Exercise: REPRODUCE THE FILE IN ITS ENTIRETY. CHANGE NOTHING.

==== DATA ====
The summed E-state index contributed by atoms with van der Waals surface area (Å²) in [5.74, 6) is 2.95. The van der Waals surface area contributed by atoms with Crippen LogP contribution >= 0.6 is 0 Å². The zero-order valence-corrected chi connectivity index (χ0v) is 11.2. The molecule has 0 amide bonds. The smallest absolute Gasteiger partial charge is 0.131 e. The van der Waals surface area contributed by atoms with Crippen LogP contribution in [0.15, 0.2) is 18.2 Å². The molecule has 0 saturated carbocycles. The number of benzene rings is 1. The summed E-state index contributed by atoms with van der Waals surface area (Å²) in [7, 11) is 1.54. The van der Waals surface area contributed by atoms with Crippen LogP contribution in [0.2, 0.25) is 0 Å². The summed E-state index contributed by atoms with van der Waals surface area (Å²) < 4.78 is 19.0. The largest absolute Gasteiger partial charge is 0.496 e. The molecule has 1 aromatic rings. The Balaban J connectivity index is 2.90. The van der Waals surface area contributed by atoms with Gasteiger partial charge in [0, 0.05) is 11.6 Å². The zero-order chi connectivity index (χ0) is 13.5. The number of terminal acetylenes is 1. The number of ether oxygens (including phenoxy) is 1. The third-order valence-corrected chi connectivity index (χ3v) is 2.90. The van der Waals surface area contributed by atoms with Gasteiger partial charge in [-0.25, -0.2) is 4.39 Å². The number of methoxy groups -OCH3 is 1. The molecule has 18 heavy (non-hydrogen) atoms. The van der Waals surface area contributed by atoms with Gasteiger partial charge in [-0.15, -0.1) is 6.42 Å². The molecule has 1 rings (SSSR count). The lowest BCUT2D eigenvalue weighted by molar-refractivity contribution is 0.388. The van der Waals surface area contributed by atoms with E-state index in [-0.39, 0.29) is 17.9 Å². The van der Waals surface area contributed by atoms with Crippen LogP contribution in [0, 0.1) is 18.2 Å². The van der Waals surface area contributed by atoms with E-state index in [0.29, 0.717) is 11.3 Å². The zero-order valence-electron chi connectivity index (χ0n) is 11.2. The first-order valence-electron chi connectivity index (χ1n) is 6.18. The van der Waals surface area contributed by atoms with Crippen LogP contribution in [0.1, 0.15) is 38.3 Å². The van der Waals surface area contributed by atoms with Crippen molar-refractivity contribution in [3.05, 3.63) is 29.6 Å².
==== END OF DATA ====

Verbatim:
The summed E-state index contributed by atoms with van der Waals surface area (Å²) in [5.74, 6) is 2.95. The van der Waals surface area contributed by atoms with Crippen LogP contribution >= 0.6 is 0 Å². The zero-order valence-corrected chi connectivity index (χ0v) is 11.2. The molecule has 0 amide bonds. The smallest absolute Gasteiger partial charge is 0.131 e. The van der Waals surface area contributed by atoms with Crippen LogP contribution in [0.15, 0.2) is 18.2 Å². The molecule has 0 saturated carbocycles. The number of benzene rings is 1. The summed E-state index contributed by atoms with van der Waals surface area (Å²) in [7, 11) is 1.54. The van der Waals surface area contributed by atoms with Crippen LogP contribution in [0.2, 0.25) is 0 Å². The summed E-state index contributed by atoms with van der Waals surface area (Å²) < 4.78 is 19.0. The largest absolute Gasteiger partial charge is 0.496 e. The molecule has 1 aromatic rings. The Balaban J connectivity index is 2.90. The van der Waals surface area contributed by atoms with Gasteiger partial charge in [0, 0.05) is 11.6 Å². The zero-order chi connectivity index (χ0) is 13.5. The number of terminal acetylenes is 1. The number of ether oxygens (including phenoxy) is 1. The third-order valence-corrected chi connectivity index (χ3v) is 2.90. The van der Waals surface area contributed by atoms with Gasteiger partial charge in [-0.25, -0.2) is 4.39 Å². The number of methoxy groups -OCH3 is 1. The molecule has 18 heavy (non-hydrogen) atoms. The van der Waals surface area contributed by atoms with Gasteiger partial charge in [-0.15, -0.1) is 6.42 Å². The molecule has 1 rings (SSSR count). The lowest BCUT2D eigenvalue weighted by molar-refractivity contribution is 0.388. The van der Waals surface area contributed by atoms with E-state index in [-0.39, 0.29) is 17.9 Å². The van der Waals surface area contributed by atoms with Crippen LogP contribution in [0, 0.1) is 18.2 Å². The van der Waals surface area contributed by atoms with E-state index in [0.29, 0.717) is 11.3 Å². The zero-order valence-electron chi connectivity index (χ0n) is 11.2. The first-order valence-electron chi connectivity index (χ1n) is 6.18. The van der Waals surface area contributed by atoms with Crippen LogP contribution in [0.1, 0.15) is 38.3 Å². The van der Waals surface area contributed by atoms with Crippen molar-refractivity contribution in [3.05, 3.63) is 29.6 Å².